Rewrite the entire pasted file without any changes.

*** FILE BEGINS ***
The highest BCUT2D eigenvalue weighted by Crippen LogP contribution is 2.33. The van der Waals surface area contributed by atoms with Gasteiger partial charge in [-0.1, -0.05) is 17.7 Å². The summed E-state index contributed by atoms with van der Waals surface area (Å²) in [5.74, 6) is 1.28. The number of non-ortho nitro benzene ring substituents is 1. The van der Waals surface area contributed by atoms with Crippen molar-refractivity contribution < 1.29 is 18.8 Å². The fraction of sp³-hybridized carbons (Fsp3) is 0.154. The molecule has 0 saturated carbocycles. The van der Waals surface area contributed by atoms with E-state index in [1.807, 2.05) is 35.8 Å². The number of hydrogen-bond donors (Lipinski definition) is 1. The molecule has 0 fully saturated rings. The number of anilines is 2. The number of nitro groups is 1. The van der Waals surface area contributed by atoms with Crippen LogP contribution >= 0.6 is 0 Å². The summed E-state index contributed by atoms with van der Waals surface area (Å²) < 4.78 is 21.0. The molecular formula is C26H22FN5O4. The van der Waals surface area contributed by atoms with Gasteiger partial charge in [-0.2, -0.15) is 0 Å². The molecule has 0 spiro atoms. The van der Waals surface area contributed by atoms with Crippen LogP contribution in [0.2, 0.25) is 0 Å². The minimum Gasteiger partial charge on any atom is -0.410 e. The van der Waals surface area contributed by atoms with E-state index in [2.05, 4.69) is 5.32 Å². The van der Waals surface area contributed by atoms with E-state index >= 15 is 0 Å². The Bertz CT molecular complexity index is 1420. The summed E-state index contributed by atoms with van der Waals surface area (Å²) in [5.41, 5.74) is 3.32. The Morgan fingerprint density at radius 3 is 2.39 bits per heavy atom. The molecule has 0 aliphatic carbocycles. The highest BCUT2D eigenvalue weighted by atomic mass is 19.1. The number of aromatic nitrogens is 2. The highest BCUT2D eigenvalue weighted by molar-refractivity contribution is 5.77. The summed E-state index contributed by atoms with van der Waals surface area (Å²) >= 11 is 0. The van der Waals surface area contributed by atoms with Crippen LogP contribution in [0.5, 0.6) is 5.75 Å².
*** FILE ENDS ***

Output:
The highest BCUT2D eigenvalue weighted by Crippen LogP contribution is 2.33. The van der Waals surface area contributed by atoms with Gasteiger partial charge in [-0.1, -0.05) is 17.7 Å². The summed E-state index contributed by atoms with van der Waals surface area (Å²) in [5.74, 6) is 1.28. The number of non-ortho nitro benzene ring substituents is 1. The van der Waals surface area contributed by atoms with Crippen molar-refractivity contribution < 1.29 is 18.8 Å². The fraction of sp³-hybridized carbons (Fsp3) is 0.154. The molecule has 0 saturated carbocycles. The van der Waals surface area contributed by atoms with E-state index in [1.807, 2.05) is 35.8 Å². The number of hydrogen-bond donors (Lipinski definition) is 1. The molecule has 0 fully saturated rings. The number of anilines is 2. The number of nitro groups is 1. The van der Waals surface area contributed by atoms with Crippen LogP contribution >= 0.6 is 0 Å². The summed E-state index contributed by atoms with van der Waals surface area (Å²) < 4.78 is 21.0. The molecular formula is C26H22FN5O4. The van der Waals surface area contributed by atoms with Gasteiger partial charge in [-0.2, -0.15) is 0 Å². The molecule has 0 spiro atoms. The van der Waals surface area contributed by atoms with Crippen LogP contribution in [0.2, 0.25) is 0 Å². The minimum Gasteiger partial charge on any atom is -0.410 e. The van der Waals surface area contributed by atoms with E-state index in [2.05, 4.69) is 5.32 Å². The van der Waals surface area contributed by atoms with E-state index >= 15 is 0 Å². The Bertz CT molecular complexity index is 1420. The summed E-state index contributed by atoms with van der Waals surface area (Å²) in [5.41, 5.74) is 3.32. The Morgan fingerprint density at radius 3 is 2.39 bits per heavy atom. The molecule has 0 aliphatic carbocycles. The highest BCUT2D eigenvalue weighted by atomic mass is 19.1. The number of aromatic nitrogens is 2. The highest BCUT2D eigenvalue weighted by molar-refractivity contribution is 5.77. The summed E-state index contributed by atoms with van der Waals surface area (Å²) >= 11 is 0. The van der Waals surface area contributed by atoms with Crippen LogP contribution in [0.5, 0.6) is 5.75 Å².